David Lee Roth is back with a new skinline product designed to "preserve, protect, and highlight tattoos and keep them from fading," according to Blabbermouth. During a new chat with Vogue magazine, "Diamond Dave" explained how he became involved in the new company: "Simple: The product that we're dealing with now goes hand in hand with what I think is the true Esperanto: It's a language -- ink -- that everybody shares, especially if you don't speak the same language. With ink, we read each other's signs and icons. In that way, it's much like music."

He went on to say, "I started this project with three of us sitting around an upended plastic bucket for a table at my house in L.A. Now, there's 34 of us and we have offices in New York as well as L.A. It's taken three years and close to $7 million, and I'm involved in every single element of every part of it. Surprisingly, there's almost no competition. And what we have built is absolutely specialized to our community. My business partner, Ami James, is the curator and one of the three owners of Tattoodo, which has more than 500,000 artists curated on their site. They get two billion views a month and have 20 million social media followers."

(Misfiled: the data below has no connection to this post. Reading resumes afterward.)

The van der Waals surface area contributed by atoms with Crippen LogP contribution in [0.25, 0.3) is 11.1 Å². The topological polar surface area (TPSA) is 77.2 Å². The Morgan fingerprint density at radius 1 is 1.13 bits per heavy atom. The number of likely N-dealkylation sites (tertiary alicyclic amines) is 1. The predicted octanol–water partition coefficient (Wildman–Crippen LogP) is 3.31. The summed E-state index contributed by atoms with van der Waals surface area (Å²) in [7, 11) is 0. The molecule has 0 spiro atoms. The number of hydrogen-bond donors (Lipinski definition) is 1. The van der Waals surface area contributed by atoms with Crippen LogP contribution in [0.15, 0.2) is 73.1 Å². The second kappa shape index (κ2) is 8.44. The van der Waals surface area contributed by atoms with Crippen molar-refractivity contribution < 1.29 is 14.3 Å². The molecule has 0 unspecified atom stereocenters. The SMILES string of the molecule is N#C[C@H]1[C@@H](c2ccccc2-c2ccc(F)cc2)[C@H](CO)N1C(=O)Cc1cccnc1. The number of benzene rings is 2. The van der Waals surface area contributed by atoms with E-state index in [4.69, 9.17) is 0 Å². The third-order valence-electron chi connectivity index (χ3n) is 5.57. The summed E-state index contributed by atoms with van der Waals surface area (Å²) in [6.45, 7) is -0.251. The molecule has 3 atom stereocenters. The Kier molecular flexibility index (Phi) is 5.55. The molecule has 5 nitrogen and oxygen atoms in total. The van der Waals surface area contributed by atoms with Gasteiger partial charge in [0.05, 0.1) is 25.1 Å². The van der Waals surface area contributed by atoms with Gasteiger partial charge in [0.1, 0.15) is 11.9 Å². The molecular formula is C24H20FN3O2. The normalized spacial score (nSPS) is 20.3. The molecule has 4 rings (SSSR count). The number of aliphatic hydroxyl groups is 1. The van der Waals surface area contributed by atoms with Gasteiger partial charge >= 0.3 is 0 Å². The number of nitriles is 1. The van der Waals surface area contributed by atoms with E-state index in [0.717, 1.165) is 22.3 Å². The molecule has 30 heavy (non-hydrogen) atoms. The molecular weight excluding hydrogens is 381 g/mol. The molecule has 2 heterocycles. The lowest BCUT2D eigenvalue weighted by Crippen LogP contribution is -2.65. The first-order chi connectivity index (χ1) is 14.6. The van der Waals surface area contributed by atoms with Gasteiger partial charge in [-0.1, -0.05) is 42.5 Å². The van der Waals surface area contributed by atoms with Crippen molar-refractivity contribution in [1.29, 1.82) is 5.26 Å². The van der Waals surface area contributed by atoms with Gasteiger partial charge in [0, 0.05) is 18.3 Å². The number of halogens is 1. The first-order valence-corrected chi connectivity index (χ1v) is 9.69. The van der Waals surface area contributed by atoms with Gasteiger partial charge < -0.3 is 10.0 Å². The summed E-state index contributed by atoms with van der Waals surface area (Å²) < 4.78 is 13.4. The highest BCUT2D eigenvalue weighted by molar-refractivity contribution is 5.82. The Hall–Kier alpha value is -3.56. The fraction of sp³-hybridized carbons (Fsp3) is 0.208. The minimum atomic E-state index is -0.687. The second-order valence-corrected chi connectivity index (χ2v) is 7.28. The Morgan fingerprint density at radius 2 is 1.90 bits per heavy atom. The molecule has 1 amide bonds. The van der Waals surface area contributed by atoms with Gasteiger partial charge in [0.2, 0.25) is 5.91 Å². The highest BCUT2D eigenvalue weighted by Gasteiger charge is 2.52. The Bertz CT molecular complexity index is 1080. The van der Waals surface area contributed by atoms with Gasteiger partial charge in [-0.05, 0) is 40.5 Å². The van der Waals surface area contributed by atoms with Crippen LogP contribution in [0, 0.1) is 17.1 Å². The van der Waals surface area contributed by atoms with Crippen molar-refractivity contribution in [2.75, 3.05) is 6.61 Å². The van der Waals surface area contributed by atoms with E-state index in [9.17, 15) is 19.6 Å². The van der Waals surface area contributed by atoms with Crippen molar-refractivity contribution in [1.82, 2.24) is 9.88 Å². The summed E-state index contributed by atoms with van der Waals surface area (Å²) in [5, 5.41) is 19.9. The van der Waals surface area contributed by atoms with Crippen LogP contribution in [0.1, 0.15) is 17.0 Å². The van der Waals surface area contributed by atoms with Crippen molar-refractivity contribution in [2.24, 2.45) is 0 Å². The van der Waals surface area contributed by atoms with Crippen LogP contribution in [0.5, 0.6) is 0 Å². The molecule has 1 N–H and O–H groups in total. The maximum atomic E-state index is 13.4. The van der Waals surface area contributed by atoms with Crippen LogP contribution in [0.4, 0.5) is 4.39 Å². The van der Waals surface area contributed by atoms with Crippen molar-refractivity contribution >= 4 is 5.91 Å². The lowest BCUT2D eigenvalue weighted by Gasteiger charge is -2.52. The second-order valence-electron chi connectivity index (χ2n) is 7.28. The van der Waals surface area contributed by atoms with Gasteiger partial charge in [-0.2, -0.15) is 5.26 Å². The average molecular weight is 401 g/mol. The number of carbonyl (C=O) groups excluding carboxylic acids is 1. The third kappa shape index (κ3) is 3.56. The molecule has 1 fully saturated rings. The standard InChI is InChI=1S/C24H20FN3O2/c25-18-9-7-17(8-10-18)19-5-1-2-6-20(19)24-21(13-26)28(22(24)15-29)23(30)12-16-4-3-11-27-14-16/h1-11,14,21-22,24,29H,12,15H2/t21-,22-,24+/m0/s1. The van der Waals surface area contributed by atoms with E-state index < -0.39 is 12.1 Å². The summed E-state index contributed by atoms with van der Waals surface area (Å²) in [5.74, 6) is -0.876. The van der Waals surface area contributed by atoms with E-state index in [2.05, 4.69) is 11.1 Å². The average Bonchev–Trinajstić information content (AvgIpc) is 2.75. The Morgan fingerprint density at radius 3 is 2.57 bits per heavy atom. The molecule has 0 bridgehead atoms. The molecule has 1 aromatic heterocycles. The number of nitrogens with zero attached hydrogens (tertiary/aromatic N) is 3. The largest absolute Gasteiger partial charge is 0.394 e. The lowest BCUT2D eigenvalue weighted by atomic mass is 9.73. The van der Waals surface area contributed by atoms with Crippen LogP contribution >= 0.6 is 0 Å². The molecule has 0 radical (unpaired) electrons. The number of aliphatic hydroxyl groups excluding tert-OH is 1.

Roth charted his course for becoming a tattoo connoisseur, recalling, "I got my first tattoo 40 years ago, a little seahorse on my ankle, at a place called Cliff Raven Studio on Sunset Boulevard in '77, '78. That was very outre then -- the only people who got tattoos then were bikers, rock 'n' rollers to a small degree; the gay community was into it. Eventually, though, I took a much more gentrified approach: I waited until I was 60 and got the whole Japanese tuxedo. It took me 300 hours of sitting over two years. But I planned it for the 30 years prior, and it's my design: kabuki faces, the original showbiz, rendered Edo style -- it looks like a woodblock print."

David Lee Roth joked to us that he's long gotten used to critics bashing him. He says that these days he actually revels in the press realizing that he couldn't care less: "I'm impervious to the machinations (laughs) of the derisions and slings and arrows and so forth, 'cause I see it completely for what it is. And it just irritates people even more (laughs). It's like number seven sand paper on a roll (laughs) right next to the commode -- 'Ah, courtesy of Diamond Dave' (makes ripping noise, laughs)."

Van Halen last toured in 2015 in support of its first live album, Tokyo Dome Live In Concert. The band has not shown any signs of activity since then.

AUDIO: DAVID LEE ROTH SAYS HE DOESN'T LET CRITICS BOTHER HIM -- IN FACT, HE ENJOYS ANNOYING THEM